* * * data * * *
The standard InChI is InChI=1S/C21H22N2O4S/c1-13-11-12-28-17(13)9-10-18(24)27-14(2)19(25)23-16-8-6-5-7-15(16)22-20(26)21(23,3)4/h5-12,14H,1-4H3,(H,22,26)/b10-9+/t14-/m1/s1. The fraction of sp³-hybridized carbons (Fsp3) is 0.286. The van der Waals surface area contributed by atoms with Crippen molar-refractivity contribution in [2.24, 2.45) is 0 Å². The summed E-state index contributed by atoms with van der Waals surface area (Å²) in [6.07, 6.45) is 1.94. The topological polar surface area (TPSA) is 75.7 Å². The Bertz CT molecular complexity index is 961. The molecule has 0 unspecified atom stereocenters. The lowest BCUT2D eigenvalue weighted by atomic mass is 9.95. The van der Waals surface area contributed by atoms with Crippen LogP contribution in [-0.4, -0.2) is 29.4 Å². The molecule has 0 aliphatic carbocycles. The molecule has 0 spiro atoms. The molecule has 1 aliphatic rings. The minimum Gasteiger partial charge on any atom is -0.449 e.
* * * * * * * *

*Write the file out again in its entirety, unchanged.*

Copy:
The standard InChI is InChI=1S/C21H22N2O4S/c1-13-11-12-28-17(13)9-10-18(24)27-14(2)19(25)23-16-8-6-5-7-15(16)22-20(26)21(23,3)4/h5-12,14H,1-4H3,(H,22,26)/b10-9+/t14-/m1/s1. The fraction of sp³-hybridized carbons (Fsp3) is 0.286. The van der Waals surface area contributed by atoms with Crippen molar-refractivity contribution in [2.24, 2.45) is 0 Å². The summed E-state index contributed by atoms with van der Waals surface area (Å²) in [6.07, 6.45) is 1.94. The topological polar surface area (TPSA) is 75.7 Å². The Bertz CT molecular complexity index is 961. The molecule has 0 unspecified atom stereocenters. The lowest BCUT2D eigenvalue weighted by atomic mass is 9.95. The van der Waals surface area contributed by atoms with Crippen LogP contribution in [-0.4, -0.2) is 29.4 Å². The molecule has 0 aliphatic carbocycles. The molecule has 0 spiro atoms. The molecule has 1 aliphatic rings. The minimum Gasteiger partial charge on any atom is -0.449 e.